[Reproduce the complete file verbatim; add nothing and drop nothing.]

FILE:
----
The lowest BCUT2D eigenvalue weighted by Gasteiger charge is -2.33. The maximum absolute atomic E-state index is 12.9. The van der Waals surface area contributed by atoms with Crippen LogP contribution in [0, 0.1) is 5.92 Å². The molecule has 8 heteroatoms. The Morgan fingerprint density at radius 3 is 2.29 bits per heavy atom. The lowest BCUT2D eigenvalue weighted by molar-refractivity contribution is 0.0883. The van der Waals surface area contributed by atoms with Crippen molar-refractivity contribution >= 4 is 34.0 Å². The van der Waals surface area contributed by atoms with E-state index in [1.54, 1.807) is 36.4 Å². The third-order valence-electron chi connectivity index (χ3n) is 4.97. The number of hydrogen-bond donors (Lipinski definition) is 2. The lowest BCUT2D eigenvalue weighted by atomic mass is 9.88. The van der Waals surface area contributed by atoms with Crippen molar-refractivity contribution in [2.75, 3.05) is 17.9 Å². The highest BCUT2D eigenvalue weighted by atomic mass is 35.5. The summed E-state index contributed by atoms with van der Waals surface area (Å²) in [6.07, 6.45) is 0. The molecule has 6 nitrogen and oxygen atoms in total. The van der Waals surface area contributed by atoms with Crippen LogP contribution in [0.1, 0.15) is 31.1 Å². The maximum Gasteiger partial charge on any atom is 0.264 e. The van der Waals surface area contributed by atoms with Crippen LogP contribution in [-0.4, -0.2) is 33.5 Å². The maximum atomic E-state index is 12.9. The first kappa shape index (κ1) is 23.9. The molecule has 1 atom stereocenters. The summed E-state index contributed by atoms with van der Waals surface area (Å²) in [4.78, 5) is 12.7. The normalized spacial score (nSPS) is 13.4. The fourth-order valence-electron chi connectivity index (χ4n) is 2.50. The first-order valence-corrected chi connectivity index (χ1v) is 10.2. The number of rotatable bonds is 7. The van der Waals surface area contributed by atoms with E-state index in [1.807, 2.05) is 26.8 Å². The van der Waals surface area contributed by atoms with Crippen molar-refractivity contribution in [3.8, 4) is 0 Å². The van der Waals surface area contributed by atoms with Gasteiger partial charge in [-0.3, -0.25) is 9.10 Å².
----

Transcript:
The lowest BCUT2D eigenvalue weighted by Gasteiger charge is -2.33. The maximum absolute atomic E-state index is 12.9. The van der Waals surface area contributed by atoms with Crippen LogP contribution in [0, 0.1) is 5.92 Å². The molecule has 8 heteroatoms. The Morgan fingerprint density at radius 3 is 2.29 bits per heavy atom. The lowest BCUT2D eigenvalue weighted by molar-refractivity contribution is 0.0883. The van der Waals surface area contributed by atoms with Crippen molar-refractivity contribution >= 4 is 34.0 Å². The van der Waals surface area contributed by atoms with E-state index in [1.54, 1.807) is 36.4 Å². The third-order valence-electron chi connectivity index (χ3n) is 4.97. The number of hydrogen-bond donors (Lipinski definition) is 2. The lowest BCUT2D eigenvalue weighted by atomic mass is 9.88. The van der Waals surface area contributed by atoms with Crippen molar-refractivity contribution in [2.75, 3.05) is 17.9 Å². The highest BCUT2D eigenvalue weighted by atomic mass is 35.5. The summed E-state index contributed by atoms with van der Waals surface area (Å²) in [6.07, 6.45) is 0. The molecule has 6 nitrogen and oxygen atoms in total. The van der Waals surface area contributed by atoms with Crippen LogP contribution in [0.1, 0.15) is 31.1 Å². The maximum Gasteiger partial charge on any atom is 0.264 e. The van der Waals surface area contributed by atoms with Crippen LogP contribution in [-0.4, -0.2) is 33.5 Å². The maximum atomic E-state index is 12.9. The first kappa shape index (κ1) is 23.9. The molecule has 1 atom stereocenters. The summed E-state index contributed by atoms with van der Waals surface area (Å²) in [4.78, 5) is 12.7. The normalized spacial score (nSPS) is 13.4. The fourth-order valence-electron chi connectivity index (χ4n) is 2.50. The first-order valence-corrected chi connectivity index (χ1v) is 10.2. The number of rotatable bonds is 7. The van der Waals surface area contributed by atoms with E-state index in [1.807, 2.05) is 26.8 Å². The van der Waals surface area contributed by atoms with Crippen molar-refractivity contribution in [3.8, 4) is 0 Å². The van der Waals surface area contributed by atoms with Gasteiger partial charge in [-0.3, -0.25) is 9.10 Å².